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home health modifications

Aging in Place Home Upgrades

With age, the health and safety of our seniors becomes a top priority – especially if they prefer to spend their retirement years in the comfort of their own homes.

According to a report published by the AARP Public Policy Institute and the National Conference of State Legislatures, nearly 90 percent of people over 65 would choose to live out the rest of their lives – not in a facility – but at home.

Of all of the benefits that come with aging in place – being in familiar surroundings, continued independence, reduced exposure to illnesses, and increased socialization with loved ones, there is also a greater need for safety when our loved ones are alone.

In home care services and personalized elder care are not only helpful in in administering care, but can also offer your senior greater freedom and flexibility in the home.

Other things to keep in mind if you are a senior planning to stay at home:

Expect that there will be changes in your health as time goes on. Those changes might require help from friends and family to do some of the things that you may have done independently in the past.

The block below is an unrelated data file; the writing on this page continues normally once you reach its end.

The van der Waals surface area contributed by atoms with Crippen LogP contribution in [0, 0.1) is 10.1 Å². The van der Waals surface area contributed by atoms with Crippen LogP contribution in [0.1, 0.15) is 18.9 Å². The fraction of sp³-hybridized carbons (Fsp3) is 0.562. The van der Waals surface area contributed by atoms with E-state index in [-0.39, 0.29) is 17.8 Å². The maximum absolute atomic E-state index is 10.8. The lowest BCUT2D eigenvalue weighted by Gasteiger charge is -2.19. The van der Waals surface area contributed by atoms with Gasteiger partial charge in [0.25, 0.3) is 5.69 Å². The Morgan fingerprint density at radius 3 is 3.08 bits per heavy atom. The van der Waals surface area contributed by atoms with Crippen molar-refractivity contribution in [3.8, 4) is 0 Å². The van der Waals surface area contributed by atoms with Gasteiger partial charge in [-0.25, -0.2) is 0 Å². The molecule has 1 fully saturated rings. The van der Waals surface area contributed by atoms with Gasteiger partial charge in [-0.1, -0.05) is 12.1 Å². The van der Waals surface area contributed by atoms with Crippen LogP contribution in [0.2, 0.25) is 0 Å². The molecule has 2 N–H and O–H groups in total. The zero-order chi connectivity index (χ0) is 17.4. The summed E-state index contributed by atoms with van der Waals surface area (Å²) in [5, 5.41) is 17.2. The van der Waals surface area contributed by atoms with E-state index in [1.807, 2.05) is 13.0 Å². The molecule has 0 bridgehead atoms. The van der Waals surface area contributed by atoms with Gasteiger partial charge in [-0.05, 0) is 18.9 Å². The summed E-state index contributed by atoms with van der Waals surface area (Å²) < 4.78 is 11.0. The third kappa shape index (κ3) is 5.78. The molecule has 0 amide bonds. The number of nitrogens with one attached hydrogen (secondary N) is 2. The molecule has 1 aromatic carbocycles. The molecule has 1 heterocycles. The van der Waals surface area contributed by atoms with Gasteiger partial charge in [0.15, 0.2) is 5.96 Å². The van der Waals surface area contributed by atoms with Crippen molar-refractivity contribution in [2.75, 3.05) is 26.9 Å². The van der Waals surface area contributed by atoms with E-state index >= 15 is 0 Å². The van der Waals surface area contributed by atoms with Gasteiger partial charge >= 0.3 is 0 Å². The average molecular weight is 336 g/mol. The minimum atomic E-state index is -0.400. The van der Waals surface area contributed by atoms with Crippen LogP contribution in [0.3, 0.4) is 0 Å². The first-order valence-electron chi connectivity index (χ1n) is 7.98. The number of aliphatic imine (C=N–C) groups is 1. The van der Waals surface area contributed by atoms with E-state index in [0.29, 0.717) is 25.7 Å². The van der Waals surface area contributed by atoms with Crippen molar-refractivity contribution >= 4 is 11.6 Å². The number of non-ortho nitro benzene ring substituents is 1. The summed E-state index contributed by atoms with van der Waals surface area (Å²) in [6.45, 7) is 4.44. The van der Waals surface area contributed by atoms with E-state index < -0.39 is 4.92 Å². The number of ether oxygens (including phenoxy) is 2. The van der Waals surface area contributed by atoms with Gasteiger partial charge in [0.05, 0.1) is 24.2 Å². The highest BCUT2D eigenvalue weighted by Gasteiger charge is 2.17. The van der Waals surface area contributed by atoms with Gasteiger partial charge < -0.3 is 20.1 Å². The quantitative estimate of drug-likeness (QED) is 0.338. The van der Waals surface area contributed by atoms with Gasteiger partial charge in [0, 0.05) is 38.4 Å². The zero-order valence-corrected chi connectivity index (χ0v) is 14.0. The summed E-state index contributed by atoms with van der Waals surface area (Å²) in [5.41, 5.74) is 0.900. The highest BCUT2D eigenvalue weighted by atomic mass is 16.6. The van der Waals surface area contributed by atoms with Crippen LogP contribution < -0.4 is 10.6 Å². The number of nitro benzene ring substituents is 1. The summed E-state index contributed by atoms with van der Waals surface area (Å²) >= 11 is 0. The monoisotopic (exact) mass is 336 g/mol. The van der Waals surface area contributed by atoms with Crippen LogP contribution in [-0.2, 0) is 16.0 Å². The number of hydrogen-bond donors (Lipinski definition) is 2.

Your home is likely to require a few modifications, as well.

And while it may cost a little more to make the necessary upgrades, these changes may to be prove beneficial over time in preventing trips and falls.

Scan each room for any potential problems or safety hazards. Websites like aarp.org provide comprehensive checklists to help determine if your home is appropriate and accessible for your needs.

FHC lists a few things below that rank high in terms of safety and convenience. After looking at them, you might actually find that your particular needs are different.

  • Make sure everyday items are within reach
  • Remove any rugs or carpeting that might cause you to trip and fall
  • Be sure staircases and stairwells are well lit
  • Make sure telephones are easily accessible on each floor
  • Is there an entrance to your home that doesn’t require you to climb stairs?
  • Do you need grab bars or transfer poles to help you move safely about?
  • Is there a bedroom, bathroom and kitchen on the first level of your home?
  • Is the inside and outside of your home wheelchair accessible?
  • Are smoke and carbon monoxide detectors located on all floors?
  • Once you have identified any adjustments that need to be made around the house, contact a contractor who is licensed bonded and insured for an estimate.
  • Ask people that you trust for recommendations. You may qualify for a price reduction depending on your income. Financing options are available, if you qualify.
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FHC